Les Blank: Always for Pleasure
The Criterion Collection
When asked at the 2011 Robert Flaherty Film Seminar to explain the motives behind a certain shot in his 1968 doc portrait “The Blues Accordin’ to Lightnin’ Hopkins,” Les Blank was succinct: “I shoot the stuff I like and I don’t shoot the stuff I don’t like.” It’s may seem simplistic to the point of absurdity, but it’s a truly radical approach to filmmaking. Art, we’re constantly told, is about exposing truth, especially the kind that’s grim and unpleasant. Blank only shot the stuff that makes him, and even moreso the people profiled in them, happy. Throughout his films, most of them medium-length, there’s gumbo, there’s garlic, there’s red beans and rice. There’s the blues, there’s Zydeco, there’s Polka. There’s cheap beer, including Werner Herzog nursing a bottle of Heineken. (The latter sight is in the sort-of self-explanatory “Werner Herzog Eats His Shoe,” which is not on this new Criterion set but which is on the set for Blank’s “Fitzcarraldo” doc “Burden of Dreams.”)
Who does this? Almost no one but Blank filmed little but joy, much less the specific enclaves he invaded. He hung with groups on the margins, people who live outside of social norms, where people get by on little, and what little they have — usually food or music, as well as each other — tends to be the best stuff on earth. He’s no objective reporter; his camera pushes close in on seriously delicious-looking food, or gets in the middle of madcap revelry. His titles are approval signs of what he found: “Spend It All,” for Cajuns; “A Well Spent Life,” about blues guitarist Mance Lipscomb; “Always for Pleasure,” a hang at Mardi Gras; and a serious contender for best film title ever, “Garlic is as Good as Ten Mothers” — an hour-long valentine to that most pungent of vegetables, which quickly atones for one of its initial images: mushing it out through a demonic garlic presser.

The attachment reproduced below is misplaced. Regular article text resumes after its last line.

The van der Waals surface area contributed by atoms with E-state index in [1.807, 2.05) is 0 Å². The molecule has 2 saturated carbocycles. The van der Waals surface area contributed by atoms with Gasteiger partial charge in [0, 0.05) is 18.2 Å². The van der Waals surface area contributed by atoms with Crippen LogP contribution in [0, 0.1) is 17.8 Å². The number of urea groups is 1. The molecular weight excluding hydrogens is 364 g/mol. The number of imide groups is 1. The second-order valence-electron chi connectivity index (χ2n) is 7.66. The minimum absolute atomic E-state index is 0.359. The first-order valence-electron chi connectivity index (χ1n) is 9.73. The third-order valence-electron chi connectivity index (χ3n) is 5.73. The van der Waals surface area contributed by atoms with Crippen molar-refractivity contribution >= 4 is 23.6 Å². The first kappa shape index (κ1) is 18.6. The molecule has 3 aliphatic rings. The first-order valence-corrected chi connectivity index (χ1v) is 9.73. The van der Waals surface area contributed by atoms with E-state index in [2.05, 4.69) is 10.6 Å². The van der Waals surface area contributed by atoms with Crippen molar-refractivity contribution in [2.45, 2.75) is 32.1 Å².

One quick final note: Most of Blank’s films are straight-up valentines, but one is a bit more complex. Completed in 1994, “The Maestro: King of the Cowboys” seems to have found another kindred spirit: Gerald Gaxiola (yes, aka “The Maestro”) an outside artist who mimics the Impressionists but on the subject of cowboys. Like other subjects, he’s a big fish in a tiny, tiny pond, who prefers to live meagerly. Unlike them he’s also driven by the need to be bigger — or at least to sell a single painting. As a short catch-up profile on the set reveals, Gaxiola still hasn’t sold one, but even in the film he’s trying to break through, in part by pestering and even insulting star artists like Andy Warhol and Christo. You can sense Blank parting ways with him as he reveals his sour desperation, yet still wanting to give him a platform. (He even returned later for a follow-up.) It’s the one time Blank has issues with his subjects, and it sheds a critical light on his other films, suggesting they too may be more complex than they seem.
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